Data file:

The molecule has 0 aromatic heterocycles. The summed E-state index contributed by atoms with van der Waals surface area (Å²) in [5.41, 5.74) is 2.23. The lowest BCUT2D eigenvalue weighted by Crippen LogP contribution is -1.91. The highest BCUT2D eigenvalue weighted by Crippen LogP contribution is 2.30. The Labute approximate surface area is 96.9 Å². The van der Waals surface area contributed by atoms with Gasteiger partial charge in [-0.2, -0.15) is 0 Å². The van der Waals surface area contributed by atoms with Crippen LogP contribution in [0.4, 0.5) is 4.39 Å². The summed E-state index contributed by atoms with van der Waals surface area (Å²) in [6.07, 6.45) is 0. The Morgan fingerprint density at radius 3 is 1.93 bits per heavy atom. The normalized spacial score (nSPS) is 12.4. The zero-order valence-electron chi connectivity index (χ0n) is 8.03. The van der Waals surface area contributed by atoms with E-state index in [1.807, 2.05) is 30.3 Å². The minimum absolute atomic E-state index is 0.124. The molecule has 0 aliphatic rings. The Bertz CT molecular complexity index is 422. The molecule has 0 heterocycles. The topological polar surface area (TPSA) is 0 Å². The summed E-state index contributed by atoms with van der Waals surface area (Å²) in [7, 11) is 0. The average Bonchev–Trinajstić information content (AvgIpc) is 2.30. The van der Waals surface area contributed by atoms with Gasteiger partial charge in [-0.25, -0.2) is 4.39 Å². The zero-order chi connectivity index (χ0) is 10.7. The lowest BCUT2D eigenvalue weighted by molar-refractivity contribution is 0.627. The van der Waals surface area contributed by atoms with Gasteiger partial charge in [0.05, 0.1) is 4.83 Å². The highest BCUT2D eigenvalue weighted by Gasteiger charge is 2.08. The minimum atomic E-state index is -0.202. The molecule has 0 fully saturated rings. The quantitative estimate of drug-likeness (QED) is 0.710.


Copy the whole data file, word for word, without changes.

The molecule has 0 aromatic heterocycles. The summed E-state index contributed by atoms with van der Waals surface area (Å²) in [5.41, 5.74) is 2.23. The lowest BCUT2D eigenvalue weighted by Crippen LogP contribution is -1.91. The highest BCUT2D eigenvalue weighted by Crippen LogP contribution is 2.30. The Labute approximate surface area is 96.9 Å². The van der Waals surface area contributed by atoms with Gasteiger partial charge in [-0.2, -0.15) is 0 Å². The van der Waals surface area contributed by atoms with Crippen LogP contribution in [0.4, 0.5) is 4.39 Å². The summed E-state index contributed by atoms with van der Waals surface area (Å²) in [6.07, 6.45) is 0. The Morgan fingerprint density at radius 3 is 1.93 bits per heavy atom. The normalized spacial score (nSPS) is 12.4. The zero-order valence-electron chi connectivity index (χ0n) is 8.03. The van der Waals surface area contributed by atoms with E-state index in [1.807, 2.05) is 30.3 Å². The minimum absolute atomic E-state index is 0.124. The molecule has 0 aliphatic rings. The Bertz CT molecular complexity index is 422. The molecule has 0 heterocycles. The topological polar surface area (TPSA) is 0 Å². The summed E-state index contributed by atoms with van der Waals surface area (Å²) in [7, 11) is 0. The average Bonchev–Trinajstić information content (AvgIpc) is 2.30. The van der Waals surface area contributed by atoms with Gasteiger partial charge in [-0.25, -0.2) is 4.39 Å². The zero-order chi connectivity index (χ0) is 10.7. The lowest BCUT2D eigenvalue weighted by molar-refractivity contribution is 0.627. The van der Waals surface area contributed by atoms with Gasteiger partial charge in [0.05, 0.1) is 4.83 Å². The highest BCUT2D eigenvalue weighted by Gasteiger charge is 2.08. The minimum atomic E-state index is -0.202. The molecule has 0 fully saturated rings. The quantitative estimate of drug-likeness (QED) is 0.710.